The image immediately began to morph into a vision that he was well acquainted with: Chelsa Quentry - the leader of a right-wing cult who had supposedly settled into a rival orbiting habitat. "Join your tweak in hell," demanded the large, balding man on the screen before the computers around him began to crackle and steam.

There was a moment when Guerney wished with all his might that the computer protections their systems were encoded with would stave off the nanovirus. Each Mars orbital had used a combination of very strict quarantine and their own 'locally grown' blue goo, nanobots programmed to neutralize their destructive cousins. The small man would probably have hoped, albeit briefly, that theirs would hold, keeping away the nanoplague that had stolen its way aboard.

But almost before the wish could finish racing across his mind, it was obvious the Tharsis Princess was helpless against the nanovirus. Already the orbital's own nanofabrication facilities had been subverted, spewing out bots that would quickly eat through insulation and airtight seals. Death would come as surely as death always does, as life support went off line, never to return. The final insult was when the nanovirus ate a hole in the hull, a small one, but just large enough to explosively decompress one chamber, and the next, and the next, with no airtight hatches left. The temperature dropped to match the near vacuum outside the ship, 200 degrees below zero, quick freezing the dying, hemorrhaging crew. The hole was plugged within 90 seconds by a desk which would forever seal the tear, but the damage was done.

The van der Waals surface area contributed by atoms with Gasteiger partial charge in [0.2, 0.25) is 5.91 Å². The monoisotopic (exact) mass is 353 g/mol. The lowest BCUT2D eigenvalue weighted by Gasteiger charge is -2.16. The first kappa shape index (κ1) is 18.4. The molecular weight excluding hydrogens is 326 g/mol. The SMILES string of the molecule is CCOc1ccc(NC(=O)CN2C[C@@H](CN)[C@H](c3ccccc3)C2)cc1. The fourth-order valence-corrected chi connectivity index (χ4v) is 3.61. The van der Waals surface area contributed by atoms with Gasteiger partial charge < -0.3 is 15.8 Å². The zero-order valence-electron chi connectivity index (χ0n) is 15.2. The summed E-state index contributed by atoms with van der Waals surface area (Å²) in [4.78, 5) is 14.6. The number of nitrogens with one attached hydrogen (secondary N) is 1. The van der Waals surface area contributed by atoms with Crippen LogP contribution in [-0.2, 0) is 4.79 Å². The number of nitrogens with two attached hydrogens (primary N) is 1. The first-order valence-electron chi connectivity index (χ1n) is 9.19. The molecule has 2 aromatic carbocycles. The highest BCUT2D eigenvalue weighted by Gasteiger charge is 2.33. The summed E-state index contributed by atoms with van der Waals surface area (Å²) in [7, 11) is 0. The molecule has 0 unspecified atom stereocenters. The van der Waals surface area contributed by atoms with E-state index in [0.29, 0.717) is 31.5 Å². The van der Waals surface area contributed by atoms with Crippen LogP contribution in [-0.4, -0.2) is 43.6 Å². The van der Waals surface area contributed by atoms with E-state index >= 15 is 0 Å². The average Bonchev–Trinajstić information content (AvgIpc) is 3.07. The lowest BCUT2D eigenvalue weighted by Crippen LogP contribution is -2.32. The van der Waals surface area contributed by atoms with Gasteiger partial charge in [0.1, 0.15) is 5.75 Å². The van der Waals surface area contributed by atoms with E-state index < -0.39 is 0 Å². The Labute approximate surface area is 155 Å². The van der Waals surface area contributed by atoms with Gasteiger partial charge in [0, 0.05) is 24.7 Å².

Some passengers must have waited a few minutes for the end to come, waiting in some corner of the ship to suffocate, waiting in the dark, not knowing that a small man named Guerney Shellsman was the cause of their ultimate demise.

You can see the Tharsis Princess now, as it floats past in the night, just before morning, the orbiting tin can turned meat freezer reflecting the light of distant Sol.


© 2012 Michele Dutcher

Bio: Michele Dutcher has been published in various online magazines including AlienSkin, Bewildering Stories and Aphelion. She has a Bachelor of Science from Indiana University with minors in religion, art and social sciences. She lives in a carriage house in Old Louisville, Kentucky with two evil cats, a sweet-natured Border Collie named Miss Dukes, and one possibly depressed ghost. (Let us hope that Miss Dukes is prepared to fend off fiendish plots against her by the aforementioned evil cats.) Ms Dutcher's most recent Aphelion appearance was Of Two Minds, April 2012. As 'bottomdweller', Michele is a frequent contributor to the Aphelion Forum, commenting on other authors' work and entering Nate Kailhofer's monthly flash fiction challenges (with several wins to her credit).

E-mail: Michele Dutcher